The Pregnancy Workers Fairness Act (PWFA) is a new law (signed by President Biden on December 29, 2022, under the Consolidated Appropriations Act, 2023) which goes into effect June 27, 2023. PWFA aims to protect pregnant workers from discrimination and ensure that they receive reasonable accommodations in the workplace.
Read on to learn more about PWFA and ensure that you’re prepared when the law takes effect.
How is The Pregnancy Workers Fairness Act (PWFA) Different?
Before the PWFA, the federal law protecting pregnant workers is the Pregnancy Discrimination Act (PDA), which prohibits employers from discriminating against employees on the basis of pregnancy, childbirth, or related medical conditions. However, the PDA does not require employers to provide reasonable accommodations to pregnant workers, such as allowing them to sit down or take more frequent breaks.
PWFA seeks to address this gap in the law by requiring employers to provide reasonable accommodations to pregnant workers, unless it would cause undue hardship for the employer. Reasonable accommodations could include things like providing a stool for a pregnant worker to sit on, more frequent restroom breaks, modified duties, or temporary assignments to less strenuous positions.
What Are Other Considerations for Employers?
This new law prohibits employers from forcing pregnant workers to take unpaid leave if they can still perform their job with reasonable accommodations. This is important because many pregnant workers are forced to take leave earlier than necessary, which can have negative financial consequences for them and their families.
Additionally, the PWFA requires employers to provide notice to all employees of their rights under the law, including the right to reasonable accommodations and protection against discrimination.
What Additional Protection Can New Mothers Expect?
The PUMP Act, also signed into law under the Consolidated Appropriations Act, 2023, amends the Fair Labor Standards Act (FLSA) to provide nursing mothers with reasonable break times and a private space, other than a bathroom, to express milk. The law mandates this for up to one year following the birth of the child, and applies to all employees, except for a few in the transportation industry. Time spent expressing milk is considered “hours worked” under the FLSA, and non-exempt employees must be compensated for their entire break if they are not relieved of duty.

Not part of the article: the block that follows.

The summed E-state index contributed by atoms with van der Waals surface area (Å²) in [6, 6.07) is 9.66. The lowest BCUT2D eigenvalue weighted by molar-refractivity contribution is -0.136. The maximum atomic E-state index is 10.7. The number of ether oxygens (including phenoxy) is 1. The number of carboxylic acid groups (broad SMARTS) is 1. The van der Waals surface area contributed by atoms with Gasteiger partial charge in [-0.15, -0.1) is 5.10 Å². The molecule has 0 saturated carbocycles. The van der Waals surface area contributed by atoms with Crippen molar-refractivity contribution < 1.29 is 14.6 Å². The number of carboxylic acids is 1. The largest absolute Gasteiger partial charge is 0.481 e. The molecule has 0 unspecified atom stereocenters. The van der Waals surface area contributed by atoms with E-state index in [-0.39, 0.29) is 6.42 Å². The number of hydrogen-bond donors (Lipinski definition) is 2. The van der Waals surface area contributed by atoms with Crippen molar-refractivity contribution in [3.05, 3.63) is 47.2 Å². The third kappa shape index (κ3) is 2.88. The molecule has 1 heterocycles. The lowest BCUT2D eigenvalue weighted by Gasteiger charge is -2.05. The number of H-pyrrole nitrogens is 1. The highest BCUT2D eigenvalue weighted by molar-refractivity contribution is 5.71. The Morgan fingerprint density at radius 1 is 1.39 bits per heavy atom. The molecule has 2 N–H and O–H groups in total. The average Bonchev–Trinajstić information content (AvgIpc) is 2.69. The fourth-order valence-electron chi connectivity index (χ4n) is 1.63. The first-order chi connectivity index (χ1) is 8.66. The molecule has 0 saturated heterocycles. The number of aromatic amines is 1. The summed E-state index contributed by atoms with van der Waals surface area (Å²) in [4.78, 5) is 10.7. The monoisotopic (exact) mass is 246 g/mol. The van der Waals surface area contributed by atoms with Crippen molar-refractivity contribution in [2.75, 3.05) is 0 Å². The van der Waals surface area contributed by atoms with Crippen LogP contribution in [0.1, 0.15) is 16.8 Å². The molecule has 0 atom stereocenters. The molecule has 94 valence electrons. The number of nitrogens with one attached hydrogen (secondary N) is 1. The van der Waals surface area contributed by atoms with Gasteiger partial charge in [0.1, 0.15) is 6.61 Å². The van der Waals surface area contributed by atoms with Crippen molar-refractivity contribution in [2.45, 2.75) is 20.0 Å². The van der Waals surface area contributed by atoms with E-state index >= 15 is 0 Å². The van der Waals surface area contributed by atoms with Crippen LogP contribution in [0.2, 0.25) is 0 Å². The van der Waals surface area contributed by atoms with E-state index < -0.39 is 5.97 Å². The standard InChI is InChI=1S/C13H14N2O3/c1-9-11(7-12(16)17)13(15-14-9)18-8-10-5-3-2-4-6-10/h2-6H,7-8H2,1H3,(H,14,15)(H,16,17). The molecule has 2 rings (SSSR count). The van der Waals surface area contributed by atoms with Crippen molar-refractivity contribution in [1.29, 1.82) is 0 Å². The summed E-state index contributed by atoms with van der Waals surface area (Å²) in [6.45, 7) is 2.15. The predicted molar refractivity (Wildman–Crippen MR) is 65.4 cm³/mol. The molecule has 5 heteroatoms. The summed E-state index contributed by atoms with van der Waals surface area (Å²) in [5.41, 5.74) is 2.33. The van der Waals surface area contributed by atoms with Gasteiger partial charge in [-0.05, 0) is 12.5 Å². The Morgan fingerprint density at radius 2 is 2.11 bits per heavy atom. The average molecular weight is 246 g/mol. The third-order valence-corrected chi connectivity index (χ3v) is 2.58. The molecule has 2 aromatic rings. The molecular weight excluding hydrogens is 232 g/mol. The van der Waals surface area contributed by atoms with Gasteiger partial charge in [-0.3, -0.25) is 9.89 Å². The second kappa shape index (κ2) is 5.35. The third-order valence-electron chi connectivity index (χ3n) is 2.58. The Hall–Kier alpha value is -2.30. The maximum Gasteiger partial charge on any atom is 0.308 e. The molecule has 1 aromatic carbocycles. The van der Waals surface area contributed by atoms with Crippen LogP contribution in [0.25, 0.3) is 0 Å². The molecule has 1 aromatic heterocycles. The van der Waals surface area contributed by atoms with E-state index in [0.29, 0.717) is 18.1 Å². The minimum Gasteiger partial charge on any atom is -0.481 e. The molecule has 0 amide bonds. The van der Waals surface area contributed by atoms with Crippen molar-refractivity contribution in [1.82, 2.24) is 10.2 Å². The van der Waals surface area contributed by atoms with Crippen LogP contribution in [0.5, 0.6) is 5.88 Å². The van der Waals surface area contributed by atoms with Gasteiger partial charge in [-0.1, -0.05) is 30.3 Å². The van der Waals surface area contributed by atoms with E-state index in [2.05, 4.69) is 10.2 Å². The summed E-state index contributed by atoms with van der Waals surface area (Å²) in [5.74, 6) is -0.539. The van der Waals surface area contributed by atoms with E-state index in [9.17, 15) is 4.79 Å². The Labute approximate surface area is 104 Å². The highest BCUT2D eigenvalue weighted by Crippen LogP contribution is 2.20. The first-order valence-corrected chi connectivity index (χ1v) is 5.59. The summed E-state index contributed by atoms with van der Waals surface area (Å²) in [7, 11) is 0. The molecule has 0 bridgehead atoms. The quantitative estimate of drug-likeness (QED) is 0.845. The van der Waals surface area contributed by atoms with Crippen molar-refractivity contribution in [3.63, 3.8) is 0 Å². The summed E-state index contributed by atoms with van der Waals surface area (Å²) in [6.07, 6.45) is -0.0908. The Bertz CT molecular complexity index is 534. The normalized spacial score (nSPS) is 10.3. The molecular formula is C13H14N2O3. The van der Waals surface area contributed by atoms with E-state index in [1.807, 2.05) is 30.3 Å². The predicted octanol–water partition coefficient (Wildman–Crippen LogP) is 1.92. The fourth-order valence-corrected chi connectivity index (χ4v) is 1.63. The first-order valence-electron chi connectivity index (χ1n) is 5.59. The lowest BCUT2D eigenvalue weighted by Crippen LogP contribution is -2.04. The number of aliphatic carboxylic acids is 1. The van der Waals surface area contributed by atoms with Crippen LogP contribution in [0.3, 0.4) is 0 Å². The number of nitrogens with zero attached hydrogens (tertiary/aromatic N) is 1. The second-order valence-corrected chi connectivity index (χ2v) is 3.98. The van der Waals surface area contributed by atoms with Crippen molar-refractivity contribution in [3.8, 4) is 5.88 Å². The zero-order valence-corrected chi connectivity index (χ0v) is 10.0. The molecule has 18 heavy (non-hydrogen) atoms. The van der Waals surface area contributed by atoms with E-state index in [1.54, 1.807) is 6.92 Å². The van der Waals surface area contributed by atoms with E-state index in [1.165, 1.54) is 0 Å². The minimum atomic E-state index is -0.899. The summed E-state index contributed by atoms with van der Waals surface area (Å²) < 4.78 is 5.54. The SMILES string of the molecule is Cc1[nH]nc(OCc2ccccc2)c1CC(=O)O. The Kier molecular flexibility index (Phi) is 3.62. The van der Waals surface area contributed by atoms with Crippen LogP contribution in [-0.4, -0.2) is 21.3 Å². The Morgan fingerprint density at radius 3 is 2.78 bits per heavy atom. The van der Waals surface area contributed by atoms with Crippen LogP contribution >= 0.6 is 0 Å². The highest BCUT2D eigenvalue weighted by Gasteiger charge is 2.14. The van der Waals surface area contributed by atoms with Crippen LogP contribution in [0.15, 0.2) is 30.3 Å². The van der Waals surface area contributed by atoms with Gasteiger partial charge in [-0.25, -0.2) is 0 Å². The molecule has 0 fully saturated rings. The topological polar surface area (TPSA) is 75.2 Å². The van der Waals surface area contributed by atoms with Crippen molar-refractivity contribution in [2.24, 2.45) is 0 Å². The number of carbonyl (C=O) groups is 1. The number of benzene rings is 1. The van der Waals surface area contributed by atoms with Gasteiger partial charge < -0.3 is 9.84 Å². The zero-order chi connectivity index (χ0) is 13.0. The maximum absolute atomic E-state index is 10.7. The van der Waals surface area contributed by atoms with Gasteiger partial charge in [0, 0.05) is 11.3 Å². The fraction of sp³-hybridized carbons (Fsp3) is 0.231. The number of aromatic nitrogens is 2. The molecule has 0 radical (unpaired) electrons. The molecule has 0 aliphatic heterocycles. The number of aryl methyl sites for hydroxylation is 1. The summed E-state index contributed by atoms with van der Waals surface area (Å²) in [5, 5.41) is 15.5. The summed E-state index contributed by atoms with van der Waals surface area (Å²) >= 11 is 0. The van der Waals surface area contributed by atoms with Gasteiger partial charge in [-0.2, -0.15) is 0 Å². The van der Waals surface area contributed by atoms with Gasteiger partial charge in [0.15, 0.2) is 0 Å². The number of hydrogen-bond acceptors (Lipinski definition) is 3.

Employers with fewer than 50 employees are exempt, but state and local laws may offer similar protections. You should review your policies to ensure compliance and train managers on how to handle requests for pregnancy accommodation.
How Can You Prepare Your Businesses to Comply with the PWFA?
You can prepare by reviewing and updating your policies and procedures related to pregnancy and childbirth accommodations. You should also provide training to managers, human resources and leadership staff on the new requirements, and ensure you are in compliance with the law’s provisions regarding reasonable accommodations for pregnant workers and postpartum mothers who need to pump. It will be helpful to communicate with employees about their rights under the law and establish a clear process for requesting accommodations. Labor posters will need to be replaced with updated information.
How Can Rea Help?
Rea’s HR consultants are taking a proactive approach to help clients prepare for the new legislation by ensuring that requirements are being met, and your business is in compliance ahead of the change. Contact us today to speak with your trusted advisor so they can answer any questions you may have.
by Renee West, SHRM-SCP, PHR (New Philadelphia office)